Even after independence the same police force continued with the same structure, the same value-system of obedience to the State Machine and the same alienation. So, obedience to political bosses, police brutality and corruption became systemic in India, as it was in most post-colonial states. In all these countries, the police system gravitated towards becoming brutal and corrupt.
While in the states of colonisers the police was meant to keep order, serve the upper classes of the society and also to serve the public, in the colonised states, the police system was imposed to serve the colonial masters.
However, we may now say that the police are the friends of the public. The deeper coda still exists, hence the custodial human rights violence and servitude to the political vested interests. Brave exceptions exist and they are that- exceptions.
But Mother India is never idle. She works and works mysteriously and majestically. She works slowly and steadily. Through the hands of village stapatis (traditional creators of divine forms) the police men are shown in their very Western uniforms as being assistants of the Village Guardian Deities. They are not the cogs of the colonial as well as post-colonial State machine. They are not dehumanised parts of the system. They serve the Divine. They serve the society as part of a sacred duty.
They assist not a political boss or a colonial master. They assist the Guardian Deity of the village. And the Guardian Deity protects the famous ‘village Swarajya’. This is actually a great statement for Swarajya, self-rule. It combines the best of the both worlds. The stapatis did not change the colonial uniforms. (That is the same civilisational wisdom in the other stapati, a Rashtra stapati, Dr. Hedgewar, when he designed the uniforms and marching tune of the RSS.)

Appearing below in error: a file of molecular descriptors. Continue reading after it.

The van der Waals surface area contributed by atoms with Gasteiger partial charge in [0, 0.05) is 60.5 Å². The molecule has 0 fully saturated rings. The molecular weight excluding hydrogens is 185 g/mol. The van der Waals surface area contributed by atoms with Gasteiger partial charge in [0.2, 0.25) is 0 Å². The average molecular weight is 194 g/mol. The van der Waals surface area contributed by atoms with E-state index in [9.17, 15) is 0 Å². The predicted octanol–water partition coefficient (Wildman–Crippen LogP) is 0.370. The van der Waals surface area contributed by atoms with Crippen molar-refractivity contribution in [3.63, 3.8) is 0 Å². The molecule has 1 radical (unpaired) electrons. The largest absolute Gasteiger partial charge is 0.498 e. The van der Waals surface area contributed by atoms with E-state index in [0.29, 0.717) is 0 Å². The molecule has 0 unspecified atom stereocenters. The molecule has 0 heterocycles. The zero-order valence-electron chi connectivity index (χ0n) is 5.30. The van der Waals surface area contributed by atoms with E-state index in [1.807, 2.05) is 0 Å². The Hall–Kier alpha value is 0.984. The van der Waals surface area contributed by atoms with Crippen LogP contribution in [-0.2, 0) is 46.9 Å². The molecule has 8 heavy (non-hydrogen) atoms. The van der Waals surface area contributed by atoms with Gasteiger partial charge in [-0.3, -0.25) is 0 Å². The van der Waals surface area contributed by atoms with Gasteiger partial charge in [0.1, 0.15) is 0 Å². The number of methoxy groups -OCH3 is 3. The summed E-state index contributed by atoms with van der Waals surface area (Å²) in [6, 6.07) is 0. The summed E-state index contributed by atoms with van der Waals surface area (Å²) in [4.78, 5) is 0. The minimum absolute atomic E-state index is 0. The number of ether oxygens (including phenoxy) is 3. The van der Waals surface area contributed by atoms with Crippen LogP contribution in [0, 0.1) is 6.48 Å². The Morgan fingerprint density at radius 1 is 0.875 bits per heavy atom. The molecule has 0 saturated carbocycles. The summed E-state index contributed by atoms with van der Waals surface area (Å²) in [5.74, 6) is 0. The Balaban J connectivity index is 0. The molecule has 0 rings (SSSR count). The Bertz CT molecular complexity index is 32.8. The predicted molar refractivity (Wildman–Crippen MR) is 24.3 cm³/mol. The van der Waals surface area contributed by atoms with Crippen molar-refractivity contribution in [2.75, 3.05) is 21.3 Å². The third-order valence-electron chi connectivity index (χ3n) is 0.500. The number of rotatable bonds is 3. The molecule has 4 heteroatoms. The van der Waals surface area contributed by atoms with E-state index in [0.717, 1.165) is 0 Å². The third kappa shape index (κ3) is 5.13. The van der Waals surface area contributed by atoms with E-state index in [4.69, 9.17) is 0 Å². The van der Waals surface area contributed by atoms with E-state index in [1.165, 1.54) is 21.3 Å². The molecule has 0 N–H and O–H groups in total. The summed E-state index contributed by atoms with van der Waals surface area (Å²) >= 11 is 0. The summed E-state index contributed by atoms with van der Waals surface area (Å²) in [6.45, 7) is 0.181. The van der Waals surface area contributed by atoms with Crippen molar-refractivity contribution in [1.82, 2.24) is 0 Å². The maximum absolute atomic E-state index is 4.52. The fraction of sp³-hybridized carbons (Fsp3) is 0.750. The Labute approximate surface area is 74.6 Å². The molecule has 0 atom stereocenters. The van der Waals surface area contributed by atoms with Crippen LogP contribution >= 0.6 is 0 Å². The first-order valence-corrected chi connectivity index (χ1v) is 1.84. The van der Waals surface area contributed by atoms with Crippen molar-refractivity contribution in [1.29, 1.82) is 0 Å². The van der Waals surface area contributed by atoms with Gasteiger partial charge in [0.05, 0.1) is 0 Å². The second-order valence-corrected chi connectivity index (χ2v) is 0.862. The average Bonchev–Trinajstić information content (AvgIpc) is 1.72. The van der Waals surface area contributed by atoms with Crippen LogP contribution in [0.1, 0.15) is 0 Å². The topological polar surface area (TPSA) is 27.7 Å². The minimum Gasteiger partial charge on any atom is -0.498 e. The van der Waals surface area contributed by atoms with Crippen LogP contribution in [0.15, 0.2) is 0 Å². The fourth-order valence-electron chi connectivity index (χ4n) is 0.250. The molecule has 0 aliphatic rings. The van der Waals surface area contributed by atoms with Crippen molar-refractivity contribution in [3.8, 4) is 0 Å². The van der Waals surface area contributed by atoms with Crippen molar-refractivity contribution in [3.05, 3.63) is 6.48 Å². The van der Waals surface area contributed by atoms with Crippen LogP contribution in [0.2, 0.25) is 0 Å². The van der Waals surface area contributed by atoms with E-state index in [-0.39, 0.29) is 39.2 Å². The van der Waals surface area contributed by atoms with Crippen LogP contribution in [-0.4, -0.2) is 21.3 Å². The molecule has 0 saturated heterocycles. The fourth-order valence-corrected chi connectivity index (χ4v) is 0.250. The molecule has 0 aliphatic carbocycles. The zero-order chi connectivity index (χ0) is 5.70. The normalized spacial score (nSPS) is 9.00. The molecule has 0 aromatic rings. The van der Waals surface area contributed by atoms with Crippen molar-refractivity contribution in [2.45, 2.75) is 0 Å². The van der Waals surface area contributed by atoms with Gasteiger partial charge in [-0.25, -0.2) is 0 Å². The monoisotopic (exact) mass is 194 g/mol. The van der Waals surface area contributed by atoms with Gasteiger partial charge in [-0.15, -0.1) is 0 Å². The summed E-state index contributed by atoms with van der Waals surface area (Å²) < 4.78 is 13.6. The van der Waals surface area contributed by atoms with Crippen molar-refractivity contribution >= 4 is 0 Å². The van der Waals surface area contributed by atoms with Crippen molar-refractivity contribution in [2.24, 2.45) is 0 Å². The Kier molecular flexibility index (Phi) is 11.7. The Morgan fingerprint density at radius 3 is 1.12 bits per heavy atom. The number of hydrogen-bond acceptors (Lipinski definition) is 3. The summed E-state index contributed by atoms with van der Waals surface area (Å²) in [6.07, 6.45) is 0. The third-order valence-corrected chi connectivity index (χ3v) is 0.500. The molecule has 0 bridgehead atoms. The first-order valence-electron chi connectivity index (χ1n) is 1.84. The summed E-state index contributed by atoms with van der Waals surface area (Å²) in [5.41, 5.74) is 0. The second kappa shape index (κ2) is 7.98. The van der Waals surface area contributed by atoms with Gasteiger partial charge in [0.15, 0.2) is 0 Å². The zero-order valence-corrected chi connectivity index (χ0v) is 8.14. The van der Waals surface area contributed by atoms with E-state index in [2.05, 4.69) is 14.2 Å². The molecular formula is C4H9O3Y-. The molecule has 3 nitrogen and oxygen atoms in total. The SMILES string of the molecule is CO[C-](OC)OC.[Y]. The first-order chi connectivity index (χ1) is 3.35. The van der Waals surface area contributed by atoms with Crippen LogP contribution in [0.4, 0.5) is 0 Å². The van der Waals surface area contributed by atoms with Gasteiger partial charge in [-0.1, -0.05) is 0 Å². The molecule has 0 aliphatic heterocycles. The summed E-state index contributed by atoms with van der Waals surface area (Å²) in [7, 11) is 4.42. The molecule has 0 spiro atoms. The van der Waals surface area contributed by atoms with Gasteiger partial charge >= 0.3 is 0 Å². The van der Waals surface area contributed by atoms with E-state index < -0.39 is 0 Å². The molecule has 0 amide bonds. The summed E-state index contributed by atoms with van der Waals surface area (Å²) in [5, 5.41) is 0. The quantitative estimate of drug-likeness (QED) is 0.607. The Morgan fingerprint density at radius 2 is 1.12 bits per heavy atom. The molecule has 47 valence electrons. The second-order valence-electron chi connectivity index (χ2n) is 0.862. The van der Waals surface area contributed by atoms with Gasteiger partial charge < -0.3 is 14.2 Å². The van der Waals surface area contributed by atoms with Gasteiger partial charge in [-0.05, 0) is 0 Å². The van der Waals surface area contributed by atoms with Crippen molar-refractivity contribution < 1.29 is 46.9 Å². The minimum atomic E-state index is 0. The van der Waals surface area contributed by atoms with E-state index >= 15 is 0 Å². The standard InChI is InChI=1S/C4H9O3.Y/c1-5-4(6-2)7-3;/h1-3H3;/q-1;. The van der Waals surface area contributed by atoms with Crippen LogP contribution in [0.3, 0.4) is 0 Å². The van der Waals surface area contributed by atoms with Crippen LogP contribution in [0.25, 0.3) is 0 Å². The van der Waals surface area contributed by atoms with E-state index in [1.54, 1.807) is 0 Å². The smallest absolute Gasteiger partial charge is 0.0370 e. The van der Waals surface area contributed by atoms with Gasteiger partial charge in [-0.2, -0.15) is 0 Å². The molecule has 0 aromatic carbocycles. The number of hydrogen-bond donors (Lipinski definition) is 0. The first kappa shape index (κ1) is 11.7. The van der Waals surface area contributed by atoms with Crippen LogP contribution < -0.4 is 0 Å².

Also one should notice the setting of the historical and cultural context.
Along with the policemen now accompanying the Guardian Deity, one can also see the traditional community guardians, depicted along with the horses. The civilisational statement is clear – reclaiming the police force as part of an adapted continuation of the indigenous village guardians tradition, from being a colonial disruption and intervention.
The presence of policemen in that sacred space is also an acknowledgment of the good they had done. One cannot and should not deny the fact that even within the colonial and post-colonial political system, the policemen (and women) have sacrificed their personal comforts and many times even lives to protect and serve the society. So, there is definitely a strong element of gratitude. Along with gratitude this is also a statement of decolonisation – the need for a systemic Swarajya – to integrate the Police organically with society.
Standing there before the Guardian Deity of that nondescript village, the Deity flnaked by the policemen with their assistant dogs, one bows down – to the Guardian Deity and His policemen assistants and the police dogs of those police men, to the Sapta-Matrika and in bowing to them all, one also bows to Mother India!
This article first appeared in www.swarajyamag.com and it belongs to them.